Global economy

Free Trade Area of the Americas

Posted on February 22, 2014 | in Free Trade Areas, International Trade | by
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“Never in America has there been a matter requiring more good judgment or more vigilance, or demanding a clearer and more thorough examination.” So said Jose Marti, Cuba’s independence hero of the first effort by the United States to unite the two halves of the Americas in 1889. By the early 2000s, the region’s governments were still stumbling on toward that goal, but hardly in step.

Attempting to widen the scope of North American economic integration, in 1994 the United States convened the Summit of the Americas, which was attended by 34 nations in North and South America; this included all of the nations in the hemisphere except Cuba. The cornerstone of the conference was a call for the creation of a Free Trade Area of the Americas (FTAA). The idea dates back to the 1820s, when Henry Clay, speaker of the House and secretary of state, sought to strengthen U.S. ties with the new Latin republics. If established, an FTAA will represent the largest trading bloc in the world. It would create a market of more than 850 million consumers with a combined income of more than $14 trillion. It also would level the playing field for U.S. exporters who, at the turn of the century, faced trade barriers more than three times higher those of the United States. The United States tangibly demonstrated its commitment to this objective by entering into a free-trade agreement with Chile in 2003, thus providing momentum for negotiations with other nations in Latin America. Over the past two decades, Latin America has embraced progressively more open trade policies, intraregionally and with the world, as part of its overall economic platform. The larger economies of Latin America, once known for their collective indebtedness, are considered among the more promising emerging markets for trade and investment opportunities now in the 2000s. Three economicpolicy shifts in Latin America paved the way for this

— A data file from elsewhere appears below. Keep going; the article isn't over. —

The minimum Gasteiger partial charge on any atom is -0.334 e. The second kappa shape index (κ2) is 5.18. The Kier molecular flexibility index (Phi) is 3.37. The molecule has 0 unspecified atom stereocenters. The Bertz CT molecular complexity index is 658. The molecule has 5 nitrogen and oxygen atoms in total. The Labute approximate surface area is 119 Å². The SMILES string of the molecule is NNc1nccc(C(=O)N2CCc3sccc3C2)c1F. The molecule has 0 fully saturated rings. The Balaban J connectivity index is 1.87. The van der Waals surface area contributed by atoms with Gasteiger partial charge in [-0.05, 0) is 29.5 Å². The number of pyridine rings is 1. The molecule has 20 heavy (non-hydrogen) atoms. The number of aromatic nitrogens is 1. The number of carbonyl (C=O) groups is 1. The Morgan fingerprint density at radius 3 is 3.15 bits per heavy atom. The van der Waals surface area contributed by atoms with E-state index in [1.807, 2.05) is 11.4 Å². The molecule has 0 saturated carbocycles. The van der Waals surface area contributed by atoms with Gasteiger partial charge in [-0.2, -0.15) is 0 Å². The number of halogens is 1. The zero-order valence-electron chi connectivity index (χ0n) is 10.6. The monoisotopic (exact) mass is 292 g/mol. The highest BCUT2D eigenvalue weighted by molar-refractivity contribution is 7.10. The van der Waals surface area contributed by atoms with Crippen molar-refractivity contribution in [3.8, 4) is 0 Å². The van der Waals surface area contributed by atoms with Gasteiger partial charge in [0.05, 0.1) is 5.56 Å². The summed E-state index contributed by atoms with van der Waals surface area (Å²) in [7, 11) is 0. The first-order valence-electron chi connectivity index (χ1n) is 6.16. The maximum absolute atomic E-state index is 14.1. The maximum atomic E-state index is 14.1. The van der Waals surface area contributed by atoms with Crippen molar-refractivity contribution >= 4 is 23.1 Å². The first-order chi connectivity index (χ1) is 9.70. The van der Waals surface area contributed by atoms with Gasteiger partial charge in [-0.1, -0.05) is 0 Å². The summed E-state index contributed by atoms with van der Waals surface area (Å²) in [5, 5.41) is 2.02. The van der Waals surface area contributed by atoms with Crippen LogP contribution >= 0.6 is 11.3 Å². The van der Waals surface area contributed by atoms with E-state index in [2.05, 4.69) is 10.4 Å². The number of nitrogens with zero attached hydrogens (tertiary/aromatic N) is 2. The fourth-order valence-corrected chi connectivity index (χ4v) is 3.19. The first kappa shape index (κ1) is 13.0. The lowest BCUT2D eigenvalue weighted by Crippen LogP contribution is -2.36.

new perspective: (1) reduced roles for government in managing the economies, with greater reliance placed on markets, private ownership, and deregulation; (2) use of conventional and generally restrictive macroeconomic policies to promote economic growth and stability; and (3) the movement away from protectionism, often by way of unilateral reductions in tariffs and other trade barriers. However, there are obstacles that need to be addressed in order for the FTAA to become a reality. One challenge involves the FTAA’s allowance for other trade agreements in the hemisphere. Countries in the hemisphere are members of 21 free-trade agreements as well as four customs unions that span the region. Although these agreements can become a “spaghetti bowl” of conflicting arrangements, an FTAA presents an opportunity to simplify these arrangements under a single agreement.

Source: International Economics by Robert J. Carbaugh

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